"...I told Charles in Austria, he is reading like Iggy Pop is singing.."
Sprachsalz Literary Festival photo & wry observation : Florian Thiele

HALL TYROL, Sept 08, Journals Subtext to be buried deep in the vault, Sprachsalz
The Outsider

One thing struck me was how young people gave such importance to literary history and wanted to hear about my role in it. In the U.S., I could scarcely find a young person interested at all in what happened when, and if so, it would usually be in an academic setting. To converse openly at the bar or hallways about such things is no longer a part U.S. culture.

Due to language limitations, I could not communicate with them on the sub-text: Yes, I was associated with the Beats. I felt very close to Huncke, Burroughs and Bremser.

WSB's inscription to Charles Plymell 
in the first Olympia Press publication 
of Naked Lunch

Ray Bremser, Charley Plymell & Grant Hart at Ginsberg's old farm in Cherry Valley

The one-time Beat, Dr. Ferlinghetti (as he told the student to introduce him and not to mention him as beat....) was, to me, establishment. A naval officer, multimillionaire, etc. His poetry was of protest, yet within safe academic perimeters that others under that label also succumbed to. Though he was no Populist, his poetry became very popular. (His artwork deplorable).

In my case it wasn’t worth grappling with the definition. Better to be known as part of a label than not be known at all, I thought.. But as always, the sub-texts, what was going on in and around the scene from which the labels formed, was always my interest. I, the outsider of everything.

And I was there when the Hippies and the Beats happened together in San Francisco, 1963. I was still the outsider, living in the Tenderloin, an old whore district, working on the docks when Peter Orlovsky came by to drive me to Joan Baez’s ranch in Carmel. My work as a printer and being involved in the drug culture happening at the time gave me an insider’s vantage point. I participated to some extent. Nothing became my lifestyle. I wasn’t committed to fads and movements. My reality belonged to the outsider, an observer.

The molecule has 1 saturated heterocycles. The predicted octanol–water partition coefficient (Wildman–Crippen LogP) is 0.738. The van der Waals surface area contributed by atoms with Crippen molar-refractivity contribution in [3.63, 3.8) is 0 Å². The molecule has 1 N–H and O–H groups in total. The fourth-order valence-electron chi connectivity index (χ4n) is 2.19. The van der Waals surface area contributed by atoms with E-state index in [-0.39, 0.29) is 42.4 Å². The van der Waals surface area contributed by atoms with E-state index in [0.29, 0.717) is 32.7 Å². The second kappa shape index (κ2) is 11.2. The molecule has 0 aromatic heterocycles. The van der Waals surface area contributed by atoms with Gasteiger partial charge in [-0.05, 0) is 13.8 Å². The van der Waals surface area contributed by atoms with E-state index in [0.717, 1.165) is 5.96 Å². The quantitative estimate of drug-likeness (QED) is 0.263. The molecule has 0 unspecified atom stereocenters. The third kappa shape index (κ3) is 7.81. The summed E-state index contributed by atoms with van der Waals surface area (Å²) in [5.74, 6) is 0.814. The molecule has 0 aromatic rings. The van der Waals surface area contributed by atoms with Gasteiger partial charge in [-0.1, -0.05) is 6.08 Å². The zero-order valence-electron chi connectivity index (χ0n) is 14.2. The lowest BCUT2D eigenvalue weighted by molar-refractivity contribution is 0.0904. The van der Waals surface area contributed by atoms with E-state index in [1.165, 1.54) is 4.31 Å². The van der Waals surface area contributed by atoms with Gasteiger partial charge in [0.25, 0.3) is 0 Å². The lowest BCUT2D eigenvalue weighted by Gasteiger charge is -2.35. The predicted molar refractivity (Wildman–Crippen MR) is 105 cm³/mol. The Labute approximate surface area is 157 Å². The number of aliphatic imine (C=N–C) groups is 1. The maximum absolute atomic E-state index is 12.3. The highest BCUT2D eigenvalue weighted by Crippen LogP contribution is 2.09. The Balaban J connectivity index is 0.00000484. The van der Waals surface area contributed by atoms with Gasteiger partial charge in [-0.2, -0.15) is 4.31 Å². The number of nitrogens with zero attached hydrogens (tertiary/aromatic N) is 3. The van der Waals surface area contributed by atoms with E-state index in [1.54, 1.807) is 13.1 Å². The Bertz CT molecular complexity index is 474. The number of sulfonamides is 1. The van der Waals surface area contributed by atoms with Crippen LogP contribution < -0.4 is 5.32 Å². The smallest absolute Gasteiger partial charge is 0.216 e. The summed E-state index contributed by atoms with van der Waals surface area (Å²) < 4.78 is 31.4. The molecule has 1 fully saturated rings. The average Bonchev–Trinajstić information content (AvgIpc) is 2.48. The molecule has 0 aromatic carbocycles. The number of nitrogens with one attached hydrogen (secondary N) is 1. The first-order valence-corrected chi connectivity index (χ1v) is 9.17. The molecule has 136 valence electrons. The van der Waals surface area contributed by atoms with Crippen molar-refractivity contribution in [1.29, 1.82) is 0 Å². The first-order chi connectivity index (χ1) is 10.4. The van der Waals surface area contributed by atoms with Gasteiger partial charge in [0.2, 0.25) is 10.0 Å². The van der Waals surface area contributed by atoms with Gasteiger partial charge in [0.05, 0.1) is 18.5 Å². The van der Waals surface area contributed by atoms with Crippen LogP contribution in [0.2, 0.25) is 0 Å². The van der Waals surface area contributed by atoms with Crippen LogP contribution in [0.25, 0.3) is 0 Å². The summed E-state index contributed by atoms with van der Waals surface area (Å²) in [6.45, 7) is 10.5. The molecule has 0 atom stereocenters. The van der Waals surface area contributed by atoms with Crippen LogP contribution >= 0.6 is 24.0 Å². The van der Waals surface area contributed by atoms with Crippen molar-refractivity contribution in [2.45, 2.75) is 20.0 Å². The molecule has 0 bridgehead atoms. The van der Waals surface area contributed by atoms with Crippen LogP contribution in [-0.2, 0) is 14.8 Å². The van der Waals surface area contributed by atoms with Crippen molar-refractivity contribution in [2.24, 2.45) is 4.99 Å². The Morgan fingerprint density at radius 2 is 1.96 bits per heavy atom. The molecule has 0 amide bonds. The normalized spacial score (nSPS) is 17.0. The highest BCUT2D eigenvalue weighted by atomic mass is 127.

So the definition is always problematic, and as the years passed, it was simpler to let the labels do the work of language. I kept active, in touch with the factions that evolved from that period. For instance, to this day, I receive books from various poets who have excelled in their texts, cut-ups, concrete poetry, etc. Books from those who have become smug academic, obedient sycophants with their lucrative government awards, in their politically correctness, do good for the oppressed, eastern religious devotees, boy scouts, the Gary Snyders, the Ann Waldmans..politicians, Woodstock casualties, back to earthers, organic cranks, goatfuckers, etc. They learned to play the games. Their sycophancy rings in my ears today if I sit at their tables. But really, fuck ‘em all. Do they remember me when I printed their poetry and they begged me to write about them?

Allen Ginsberg & Neal Cassady outside the shared (w/Charley) Apartment 1403 Gough St. San Francisco 1963 photo by CP

I liked Ginsberg when he was in bed with poets (and publishers) rather than in bed with officials and gurus who control the institutions, but maybe that’s what he always needed. We remained cordial to the end. The Hippies? There is an ad on T.V. that depicts baby boomers from the Woodstock era now working on their IRA’s and 401K’s insurance forms. It pans from “we were there” to what they are doing now, basically squares, working the system until death. That’s that’s how it is.